Smartphones, in turn, leave trails of digital bread crumbs that can be aggregated across millions of users’ accounts and put to work driving navigation apps such as Waze. Those apps and the companies behind them are interested in extracting huge amounts of data from the smartphones moving around a city at all times. Each device produces a signal plume, and these are aggregated by services including Google Maps to inform users about traffic delays, optimal routes and all sorts of other embedded location information derived from Street View 360 images, municipal databases, satellite photos and so on. It is a highly useful form of mass surveillance.
As Harvard’s Shoshana Zuboff put it in her 2019 treatise, surveillance capitalism is “a new economic order that claims human experience as free raw material for hidden commercial practices of extraction, prediction and sales.” She characterized this ever-expanding sphere as not only a threat to human rights, but a “rogue mutation of capitalism” that has produced unprecedented wealth, knowledge and power. It is, she stated in a message that resonated with the critics of smart city ventures such as Sidewalk Labs, “best understood as a coup from above.”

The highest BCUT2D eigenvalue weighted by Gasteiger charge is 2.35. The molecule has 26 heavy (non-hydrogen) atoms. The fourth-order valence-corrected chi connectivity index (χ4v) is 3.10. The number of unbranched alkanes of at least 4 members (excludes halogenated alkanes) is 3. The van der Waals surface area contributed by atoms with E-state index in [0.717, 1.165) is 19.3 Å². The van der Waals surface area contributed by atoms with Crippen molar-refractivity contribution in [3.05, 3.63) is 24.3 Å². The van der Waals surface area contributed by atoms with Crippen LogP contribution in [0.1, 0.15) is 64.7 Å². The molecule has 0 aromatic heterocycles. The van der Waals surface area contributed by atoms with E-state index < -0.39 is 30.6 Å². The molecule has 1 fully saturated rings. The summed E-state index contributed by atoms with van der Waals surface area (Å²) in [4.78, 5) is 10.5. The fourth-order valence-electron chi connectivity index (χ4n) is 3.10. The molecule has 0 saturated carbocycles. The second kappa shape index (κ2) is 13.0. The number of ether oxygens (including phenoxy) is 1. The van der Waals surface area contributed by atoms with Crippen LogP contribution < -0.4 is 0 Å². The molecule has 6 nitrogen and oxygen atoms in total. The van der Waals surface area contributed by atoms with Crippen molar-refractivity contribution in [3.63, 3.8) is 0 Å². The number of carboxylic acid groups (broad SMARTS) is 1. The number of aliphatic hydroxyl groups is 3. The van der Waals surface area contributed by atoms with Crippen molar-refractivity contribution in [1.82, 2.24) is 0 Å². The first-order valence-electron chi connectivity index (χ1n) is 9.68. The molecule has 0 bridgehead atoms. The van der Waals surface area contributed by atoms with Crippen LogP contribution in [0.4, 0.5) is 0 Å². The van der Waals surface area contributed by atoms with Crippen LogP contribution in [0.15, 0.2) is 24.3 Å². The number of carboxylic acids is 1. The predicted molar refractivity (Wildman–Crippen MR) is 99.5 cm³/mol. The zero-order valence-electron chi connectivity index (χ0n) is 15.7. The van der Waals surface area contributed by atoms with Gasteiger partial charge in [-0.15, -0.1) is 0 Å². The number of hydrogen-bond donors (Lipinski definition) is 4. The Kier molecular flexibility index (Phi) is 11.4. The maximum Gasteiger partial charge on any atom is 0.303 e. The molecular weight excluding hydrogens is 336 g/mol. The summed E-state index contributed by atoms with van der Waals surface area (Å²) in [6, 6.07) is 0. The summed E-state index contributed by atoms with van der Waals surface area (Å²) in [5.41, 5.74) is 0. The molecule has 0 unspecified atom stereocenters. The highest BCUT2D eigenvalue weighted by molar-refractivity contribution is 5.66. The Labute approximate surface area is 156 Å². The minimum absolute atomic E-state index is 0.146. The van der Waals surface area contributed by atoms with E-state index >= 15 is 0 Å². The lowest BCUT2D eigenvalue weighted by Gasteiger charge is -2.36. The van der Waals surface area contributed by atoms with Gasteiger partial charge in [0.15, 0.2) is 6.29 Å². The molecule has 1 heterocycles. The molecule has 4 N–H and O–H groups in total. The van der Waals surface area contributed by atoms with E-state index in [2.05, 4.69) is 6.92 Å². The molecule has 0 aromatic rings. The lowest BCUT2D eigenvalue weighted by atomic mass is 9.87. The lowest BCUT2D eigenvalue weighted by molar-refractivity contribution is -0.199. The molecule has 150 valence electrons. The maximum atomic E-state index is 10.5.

Concerns about smart city technologies have zeroed in on the risk of creating heavily surveilled cities in the name of urban quality-of-life benefits, such as improved mobility, reduced emissions or more efficient use of local services. “This futuristic wired urban world has a dark side,” warned Robert Muggah, a principal at Ottawa-based SecDev Group, in a 2021 essay in Foreign Policy titled ‘Smart’ Cities Are Surveilled Cities he wrote with Greg Walton. “Part of what supposedly makes cities smarter,” they continued, “is the deployment and integration of surveillance technologies such as sensors and biometric data collection systems. Electronic, infrared, thermal and lidar sensors form the basis of the smart grid, and they do everything from operating street lights to optimizing parking and traffic flow to detecting crime.”
The second but related source of controversy around San Diego’s smart lighting system was directly tied to the essential nature of digital devices, which is that they can do many things. The questions that fuelled the political fight over these devices had to do with intention: Did the city set out to buy devices that could covertly assist the police in investigating street crime or was that capability essentially latent, discovered once the devices were installed? Was it a case of “function creep?”
Initially, city officials insisted the video cameras embedded in the GE smart lighting nodes were never meant to be used as surveillance devices. They were even fitted out with software that obscures details such as faces and licence plates. “It really started as an energy project,” said the city’s deputy chief operating officer, Erik Caldwell.